Post-Traumatic-Stress Disorder

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Post-Traumatic-Stress-Disorder Jamie Smith 9/25/2011 Mrs. Shay Williams RN Abstract Post traumatic stress disorder is coming more and more common these days with all the war activity over seas. We will discuss the many signs and symptoms of PSTD and the many ways to care for someone dealing with PSTD. If you have gone through a traumatic experience, it is normal to feel lots of emotions, such as distress, fear, helplessness, guilt, shame or anger. You may start to feel better after days or weeks, but sometimes, these feelings don’t go away. If the symptoms last for more than a month, you may have post-traumatic stress disorder or PTSD. "Posttraumatic Stress Disorder (PTSD) is an anxiety disorder that can occur following the experience…show more content…
• Emergency responders who help victims during traumatic events. • Children who are neglected and/or abused (physically, sexually or verbally). What are the symptoms of PTSD? For many people, symptoms begin almost right away after the trauma happens. For others, the symptoms may not begin or may not become a problem until years later. Symptoms of PTSD may include: * Repeatedly thinking about the trauma. You may find that thoughts about the trauma come to mind even when you don’t want them to. You might also have nightmares or flashbacks about the trauma or may become upset when something reminds you of the event. * Being constantly alert or on guard. You may be easily startled or angered, irritable or anxious and preoccupied with staying safe. You may also find it hard to concentrate or sleep or have physical problems, like constipation, diarrhea, rapid breathing, muscle tension or rapid heart rate. * Avoiding reminders of the trauma. You may not want to talk about the event or be around people or places that remind you of the event. You also may feel emotionally numb, detached from friends and family, and lose interest in…show more content…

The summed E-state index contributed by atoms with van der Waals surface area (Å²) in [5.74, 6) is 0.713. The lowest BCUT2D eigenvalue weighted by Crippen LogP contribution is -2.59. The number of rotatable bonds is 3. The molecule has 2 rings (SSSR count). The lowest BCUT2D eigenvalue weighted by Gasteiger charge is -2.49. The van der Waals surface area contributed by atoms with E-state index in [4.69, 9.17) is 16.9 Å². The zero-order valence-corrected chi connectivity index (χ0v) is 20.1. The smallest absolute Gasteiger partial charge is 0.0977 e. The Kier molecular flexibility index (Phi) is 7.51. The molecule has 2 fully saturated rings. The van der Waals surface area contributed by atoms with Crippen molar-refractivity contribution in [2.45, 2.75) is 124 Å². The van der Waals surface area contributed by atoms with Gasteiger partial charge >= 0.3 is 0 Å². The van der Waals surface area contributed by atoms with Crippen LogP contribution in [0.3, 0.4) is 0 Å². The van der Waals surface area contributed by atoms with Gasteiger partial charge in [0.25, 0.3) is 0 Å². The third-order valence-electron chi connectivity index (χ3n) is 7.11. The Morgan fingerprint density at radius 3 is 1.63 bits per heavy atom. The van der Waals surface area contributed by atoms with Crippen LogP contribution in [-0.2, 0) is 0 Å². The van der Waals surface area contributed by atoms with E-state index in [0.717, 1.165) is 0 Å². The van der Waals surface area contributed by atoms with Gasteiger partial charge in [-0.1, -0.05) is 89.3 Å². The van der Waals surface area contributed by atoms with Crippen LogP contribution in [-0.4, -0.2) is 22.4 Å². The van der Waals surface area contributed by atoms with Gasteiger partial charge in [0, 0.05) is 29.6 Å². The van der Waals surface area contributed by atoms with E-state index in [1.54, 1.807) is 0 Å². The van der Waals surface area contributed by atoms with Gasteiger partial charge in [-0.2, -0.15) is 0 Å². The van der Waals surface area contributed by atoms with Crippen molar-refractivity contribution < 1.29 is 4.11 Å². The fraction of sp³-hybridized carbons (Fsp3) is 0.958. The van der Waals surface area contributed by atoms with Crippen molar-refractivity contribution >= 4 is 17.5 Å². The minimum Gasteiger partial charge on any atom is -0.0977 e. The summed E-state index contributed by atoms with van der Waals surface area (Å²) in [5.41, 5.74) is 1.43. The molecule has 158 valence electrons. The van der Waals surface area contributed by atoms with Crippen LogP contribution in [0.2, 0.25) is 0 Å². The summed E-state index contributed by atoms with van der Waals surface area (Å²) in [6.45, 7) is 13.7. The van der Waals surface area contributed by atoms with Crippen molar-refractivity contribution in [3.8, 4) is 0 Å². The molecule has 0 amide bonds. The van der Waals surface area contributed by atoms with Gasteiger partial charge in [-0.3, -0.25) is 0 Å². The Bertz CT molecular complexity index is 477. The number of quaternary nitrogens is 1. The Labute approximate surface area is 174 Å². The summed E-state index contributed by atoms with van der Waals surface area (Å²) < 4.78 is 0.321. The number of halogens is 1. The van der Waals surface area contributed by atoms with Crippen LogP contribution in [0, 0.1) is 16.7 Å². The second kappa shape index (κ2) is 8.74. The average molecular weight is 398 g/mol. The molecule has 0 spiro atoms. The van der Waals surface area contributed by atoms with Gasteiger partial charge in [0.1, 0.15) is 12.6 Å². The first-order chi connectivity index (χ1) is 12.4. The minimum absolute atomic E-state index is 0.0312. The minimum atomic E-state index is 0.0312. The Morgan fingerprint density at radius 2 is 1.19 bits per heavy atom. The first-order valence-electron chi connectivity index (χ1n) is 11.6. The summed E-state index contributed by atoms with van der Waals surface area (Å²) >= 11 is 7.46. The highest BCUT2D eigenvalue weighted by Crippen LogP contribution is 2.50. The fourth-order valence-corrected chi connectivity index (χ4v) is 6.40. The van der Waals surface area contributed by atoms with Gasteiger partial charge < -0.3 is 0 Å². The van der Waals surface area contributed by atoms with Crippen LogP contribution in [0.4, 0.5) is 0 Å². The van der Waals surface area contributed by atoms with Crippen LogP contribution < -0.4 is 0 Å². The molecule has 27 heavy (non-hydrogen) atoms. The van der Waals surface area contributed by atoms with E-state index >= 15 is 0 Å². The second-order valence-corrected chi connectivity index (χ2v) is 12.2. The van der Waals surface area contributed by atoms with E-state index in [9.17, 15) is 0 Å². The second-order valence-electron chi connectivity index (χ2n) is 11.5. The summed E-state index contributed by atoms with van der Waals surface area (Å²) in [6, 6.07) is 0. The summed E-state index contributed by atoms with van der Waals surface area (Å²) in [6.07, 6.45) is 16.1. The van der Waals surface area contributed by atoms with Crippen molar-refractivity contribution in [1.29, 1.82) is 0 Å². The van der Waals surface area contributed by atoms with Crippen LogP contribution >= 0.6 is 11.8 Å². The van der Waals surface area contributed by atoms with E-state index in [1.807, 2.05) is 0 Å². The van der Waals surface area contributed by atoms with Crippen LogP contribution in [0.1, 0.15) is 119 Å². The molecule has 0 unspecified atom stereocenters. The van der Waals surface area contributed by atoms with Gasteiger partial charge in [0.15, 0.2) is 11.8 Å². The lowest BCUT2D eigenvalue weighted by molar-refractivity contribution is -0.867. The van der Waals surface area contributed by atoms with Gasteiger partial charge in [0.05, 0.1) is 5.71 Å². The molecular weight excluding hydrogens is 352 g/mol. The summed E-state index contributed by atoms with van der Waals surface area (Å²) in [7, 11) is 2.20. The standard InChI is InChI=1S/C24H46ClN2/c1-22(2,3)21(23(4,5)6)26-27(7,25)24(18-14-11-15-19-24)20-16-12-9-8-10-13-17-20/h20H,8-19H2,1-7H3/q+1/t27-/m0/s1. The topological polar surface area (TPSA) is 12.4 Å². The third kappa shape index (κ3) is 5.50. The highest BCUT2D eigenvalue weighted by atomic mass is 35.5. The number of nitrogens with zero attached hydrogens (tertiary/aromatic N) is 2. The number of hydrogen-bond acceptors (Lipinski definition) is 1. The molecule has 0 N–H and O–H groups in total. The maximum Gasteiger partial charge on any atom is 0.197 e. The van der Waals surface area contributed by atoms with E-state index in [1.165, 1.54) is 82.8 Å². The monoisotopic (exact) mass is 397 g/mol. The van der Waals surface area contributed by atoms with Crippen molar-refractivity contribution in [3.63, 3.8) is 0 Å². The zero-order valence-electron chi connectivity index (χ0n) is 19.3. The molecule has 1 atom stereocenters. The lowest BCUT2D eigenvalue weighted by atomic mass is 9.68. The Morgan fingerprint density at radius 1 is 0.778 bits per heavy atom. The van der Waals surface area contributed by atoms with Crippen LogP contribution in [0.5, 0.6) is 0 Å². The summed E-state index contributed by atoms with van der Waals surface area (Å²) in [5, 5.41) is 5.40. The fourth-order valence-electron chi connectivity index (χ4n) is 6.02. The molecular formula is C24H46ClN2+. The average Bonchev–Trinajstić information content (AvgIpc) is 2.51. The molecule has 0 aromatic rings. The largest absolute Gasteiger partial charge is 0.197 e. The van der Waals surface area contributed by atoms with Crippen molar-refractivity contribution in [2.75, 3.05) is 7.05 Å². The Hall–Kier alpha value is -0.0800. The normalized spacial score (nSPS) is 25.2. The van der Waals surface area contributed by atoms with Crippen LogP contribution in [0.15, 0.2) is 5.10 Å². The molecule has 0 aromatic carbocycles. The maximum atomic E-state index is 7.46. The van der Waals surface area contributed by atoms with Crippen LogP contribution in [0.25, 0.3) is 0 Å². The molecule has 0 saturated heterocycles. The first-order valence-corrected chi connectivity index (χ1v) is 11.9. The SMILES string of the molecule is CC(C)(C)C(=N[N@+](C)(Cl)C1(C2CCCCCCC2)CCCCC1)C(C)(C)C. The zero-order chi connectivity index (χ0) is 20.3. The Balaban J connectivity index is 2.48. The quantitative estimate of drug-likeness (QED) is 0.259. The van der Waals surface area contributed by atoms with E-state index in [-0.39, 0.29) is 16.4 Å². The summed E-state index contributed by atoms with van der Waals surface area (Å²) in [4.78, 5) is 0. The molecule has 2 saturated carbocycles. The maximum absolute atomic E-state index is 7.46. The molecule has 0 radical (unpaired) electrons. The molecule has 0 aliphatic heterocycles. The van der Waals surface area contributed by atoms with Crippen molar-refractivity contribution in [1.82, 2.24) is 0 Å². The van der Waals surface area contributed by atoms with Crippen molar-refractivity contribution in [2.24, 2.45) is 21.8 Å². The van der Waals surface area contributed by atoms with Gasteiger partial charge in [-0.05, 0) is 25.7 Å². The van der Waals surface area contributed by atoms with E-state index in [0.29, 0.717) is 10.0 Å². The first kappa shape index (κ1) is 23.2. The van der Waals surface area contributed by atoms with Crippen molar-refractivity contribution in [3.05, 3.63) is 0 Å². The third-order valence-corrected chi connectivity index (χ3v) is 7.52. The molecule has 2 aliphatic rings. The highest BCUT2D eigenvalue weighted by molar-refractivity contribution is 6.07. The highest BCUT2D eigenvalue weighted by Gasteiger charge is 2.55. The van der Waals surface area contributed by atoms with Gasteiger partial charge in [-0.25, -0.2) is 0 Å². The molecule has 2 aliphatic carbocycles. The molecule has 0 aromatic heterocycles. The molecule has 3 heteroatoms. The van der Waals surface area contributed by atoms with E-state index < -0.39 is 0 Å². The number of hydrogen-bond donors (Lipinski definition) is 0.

* Depression: persistent sad, anxious or empty mood; loss of interest in once-enjoyed activities; feelings of guilt and shame; or hopelessness about the future. Other symptoms of depression may also develop. * Suicidal thoughts: thoughts about taking one’s own life. PTSD can be treated with success. Treatment and support are critical to your recovery. Although your memories won’t go away, you can learn how to manage your response to these memories and the feelings they bring up. You can also reduce the frequency and intensity of your reactions. The following information may be of help to you. Psychotherapy. Although it may seem painful to face the trauma you went through, doing so with the help of a mental health professional can help you get better. There are different types of therapy. Other ways it can be treated are: • Cognitive behavioral therapy helps you change the thought patterns that keep you from overcoming your anxiety. • During exposure therapy, you work with a mental health professional to help you confront the memories and situations that cause your

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